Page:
If you think your job is stressful, you should listen to Alyssa Mastromonaco talk about hers. That is, her former job. During the Obama administration, Mastromonaco worked at the White House as assistant to the president, director of scheduling and advance, and deputy chief of staff for operations. Mastromonaco recently published a book about her time in D.C. called Who Thought This Was A Good Idea? And Other Questions You Should Have Answers to When You Work in the White House, which, according to Publishers Weekly, is "full of enjoyable storytelling intended as encouragement for women of her generation and younger."
Mastromonaco started working for Obama in her twenties, and at the White House when she was thirty-three. Her impressive responsibilities there included overseeing the research, selection, nomination, interview, and confirmation process for Cabinet secretaries and political appointees; overseeing the 3,000 mostly military personnel who work for the White House Military Office, which provides military, medical, food, and transportation services for the White House; overseeing the maintenance and operation of Air Force One and Marine One; overseeing the scheduling and advance operation of the president's daily schedule, long-term schedule, and foreign travel schedule; and overseeing "basically anything involving the First Family and the Secret Service."
Although an important one, Mastromonaco’s job was anything but glamorous. For one thing, she had to sleep on the floor of Air Force One during long flights and had to share the two tiny bathrooms aboard the plane with several other staffers ("… you get up, everyone's brushing their teeth, washing their face, and there's a line for the bathroom, and Valerie [Valerie Jarrett, the former senior advisor to the president] and I were always quick to be the first two to wake up so we'd have the bathroom in a fresh state.").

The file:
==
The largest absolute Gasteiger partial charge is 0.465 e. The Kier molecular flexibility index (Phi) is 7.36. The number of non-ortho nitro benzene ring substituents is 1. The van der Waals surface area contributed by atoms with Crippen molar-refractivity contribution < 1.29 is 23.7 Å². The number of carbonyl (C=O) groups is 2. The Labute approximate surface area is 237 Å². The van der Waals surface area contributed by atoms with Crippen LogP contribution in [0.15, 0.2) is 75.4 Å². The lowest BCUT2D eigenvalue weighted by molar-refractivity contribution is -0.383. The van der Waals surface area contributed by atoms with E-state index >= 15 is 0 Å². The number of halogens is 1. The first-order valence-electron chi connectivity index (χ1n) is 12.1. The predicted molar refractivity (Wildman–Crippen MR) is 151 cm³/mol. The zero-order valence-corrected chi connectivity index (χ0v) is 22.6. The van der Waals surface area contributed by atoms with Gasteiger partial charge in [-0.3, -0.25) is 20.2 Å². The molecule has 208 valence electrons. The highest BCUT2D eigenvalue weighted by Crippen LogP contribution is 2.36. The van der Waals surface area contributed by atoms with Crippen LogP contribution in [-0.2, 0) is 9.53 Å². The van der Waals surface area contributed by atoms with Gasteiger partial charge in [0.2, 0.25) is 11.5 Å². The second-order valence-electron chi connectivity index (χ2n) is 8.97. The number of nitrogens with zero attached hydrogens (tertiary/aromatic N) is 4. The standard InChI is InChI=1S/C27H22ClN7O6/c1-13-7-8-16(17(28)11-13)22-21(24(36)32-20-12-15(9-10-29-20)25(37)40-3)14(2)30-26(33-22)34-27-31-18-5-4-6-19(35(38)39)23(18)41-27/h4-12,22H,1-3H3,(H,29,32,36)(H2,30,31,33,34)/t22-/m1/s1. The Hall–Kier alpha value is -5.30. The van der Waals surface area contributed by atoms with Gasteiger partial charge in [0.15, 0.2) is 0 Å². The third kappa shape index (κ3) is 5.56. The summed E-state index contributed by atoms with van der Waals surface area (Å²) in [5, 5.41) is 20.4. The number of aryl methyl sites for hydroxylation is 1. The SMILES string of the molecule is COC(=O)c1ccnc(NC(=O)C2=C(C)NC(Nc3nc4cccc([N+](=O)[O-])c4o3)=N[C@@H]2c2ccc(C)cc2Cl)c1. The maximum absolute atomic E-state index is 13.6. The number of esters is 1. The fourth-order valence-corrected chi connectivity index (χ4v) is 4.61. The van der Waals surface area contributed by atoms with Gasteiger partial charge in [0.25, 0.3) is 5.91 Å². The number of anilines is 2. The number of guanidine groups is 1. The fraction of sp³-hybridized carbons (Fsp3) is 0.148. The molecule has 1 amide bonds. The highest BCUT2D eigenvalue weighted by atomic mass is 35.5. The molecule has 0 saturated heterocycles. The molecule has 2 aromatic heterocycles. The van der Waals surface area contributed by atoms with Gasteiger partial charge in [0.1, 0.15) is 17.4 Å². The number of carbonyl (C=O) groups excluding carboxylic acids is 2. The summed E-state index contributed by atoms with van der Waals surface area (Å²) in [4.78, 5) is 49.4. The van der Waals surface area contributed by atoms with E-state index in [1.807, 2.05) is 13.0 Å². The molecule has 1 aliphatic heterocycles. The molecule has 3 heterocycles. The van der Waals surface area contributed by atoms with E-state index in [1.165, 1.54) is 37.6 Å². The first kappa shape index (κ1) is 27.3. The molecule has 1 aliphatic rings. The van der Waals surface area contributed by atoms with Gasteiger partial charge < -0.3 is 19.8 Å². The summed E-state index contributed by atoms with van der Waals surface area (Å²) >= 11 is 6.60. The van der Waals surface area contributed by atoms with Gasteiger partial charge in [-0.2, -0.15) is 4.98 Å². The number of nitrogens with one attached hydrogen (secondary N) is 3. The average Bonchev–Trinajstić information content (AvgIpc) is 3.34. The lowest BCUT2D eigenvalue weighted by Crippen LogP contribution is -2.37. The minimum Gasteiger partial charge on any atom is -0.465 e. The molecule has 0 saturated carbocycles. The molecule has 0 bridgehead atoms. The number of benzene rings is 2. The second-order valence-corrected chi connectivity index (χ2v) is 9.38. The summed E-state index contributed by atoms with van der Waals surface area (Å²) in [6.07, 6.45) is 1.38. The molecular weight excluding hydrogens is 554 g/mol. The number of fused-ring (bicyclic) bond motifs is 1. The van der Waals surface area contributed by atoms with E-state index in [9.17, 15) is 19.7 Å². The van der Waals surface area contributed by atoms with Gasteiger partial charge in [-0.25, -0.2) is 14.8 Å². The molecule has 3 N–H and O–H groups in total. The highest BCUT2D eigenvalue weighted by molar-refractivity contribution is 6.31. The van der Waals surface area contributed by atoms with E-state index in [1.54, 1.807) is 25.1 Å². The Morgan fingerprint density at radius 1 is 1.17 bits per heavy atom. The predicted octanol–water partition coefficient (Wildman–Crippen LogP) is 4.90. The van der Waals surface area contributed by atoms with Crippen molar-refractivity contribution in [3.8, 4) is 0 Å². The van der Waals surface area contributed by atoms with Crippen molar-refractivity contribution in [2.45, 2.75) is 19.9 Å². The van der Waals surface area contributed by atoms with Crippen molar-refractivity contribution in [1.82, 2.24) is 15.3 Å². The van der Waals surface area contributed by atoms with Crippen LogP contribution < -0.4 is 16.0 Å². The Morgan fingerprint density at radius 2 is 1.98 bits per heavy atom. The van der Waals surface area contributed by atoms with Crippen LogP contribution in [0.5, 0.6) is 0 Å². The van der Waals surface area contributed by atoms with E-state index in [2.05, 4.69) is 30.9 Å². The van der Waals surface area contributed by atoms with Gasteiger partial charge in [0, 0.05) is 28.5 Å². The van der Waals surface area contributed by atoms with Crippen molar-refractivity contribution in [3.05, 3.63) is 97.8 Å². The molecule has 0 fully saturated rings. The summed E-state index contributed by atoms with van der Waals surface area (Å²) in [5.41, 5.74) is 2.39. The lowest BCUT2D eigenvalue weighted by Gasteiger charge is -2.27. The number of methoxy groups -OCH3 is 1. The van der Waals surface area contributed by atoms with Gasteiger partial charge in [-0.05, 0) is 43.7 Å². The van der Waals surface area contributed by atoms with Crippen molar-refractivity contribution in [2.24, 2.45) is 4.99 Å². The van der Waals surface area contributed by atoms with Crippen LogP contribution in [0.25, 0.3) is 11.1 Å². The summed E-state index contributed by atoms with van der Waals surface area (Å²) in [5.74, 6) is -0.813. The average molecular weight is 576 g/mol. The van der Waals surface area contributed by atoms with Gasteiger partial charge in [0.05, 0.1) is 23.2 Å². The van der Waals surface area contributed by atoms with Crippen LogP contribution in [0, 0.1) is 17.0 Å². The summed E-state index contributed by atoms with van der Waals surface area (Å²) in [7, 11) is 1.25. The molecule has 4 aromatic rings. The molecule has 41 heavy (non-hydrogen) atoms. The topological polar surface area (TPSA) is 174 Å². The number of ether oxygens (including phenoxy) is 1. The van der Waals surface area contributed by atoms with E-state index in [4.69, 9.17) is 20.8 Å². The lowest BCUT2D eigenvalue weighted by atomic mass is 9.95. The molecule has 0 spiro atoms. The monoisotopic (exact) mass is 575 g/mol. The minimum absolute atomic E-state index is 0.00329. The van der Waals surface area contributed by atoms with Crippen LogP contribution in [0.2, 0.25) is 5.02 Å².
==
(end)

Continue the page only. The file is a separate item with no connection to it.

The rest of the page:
Mastromonaco's job was also, as you can imagine, a lot of work. And sleep wasn’t something she did much of while at the White House. Here she is speaking about how she found out the hard way that it was time to leave her job.
About the end of 2012, I was in my office with David Plouffe, and I was typing while I was talking to him 'cause I can do that. And he said, 'Alyssa, what are you doing?' And I'm like, 'What do you mean?' He's like, 'None of the words on your computer screen are words.' And I looked and it was just, like, gibberish, basically. And I realized that I wasn't quite right, that something was off. I thought about it. I had been forgetting things a lot lately. Like, not big things but the things that are easy, like I'm in the car halfway to work and I couldn't remember if I had fed my cat. And it turned out—they give me a gross neurological exam—that I was basically functioning on like 50 percent of my capacity and that I was very sleep deprived. And so that was actually when they said, 'Look, you've got to start going to bed at 10 …'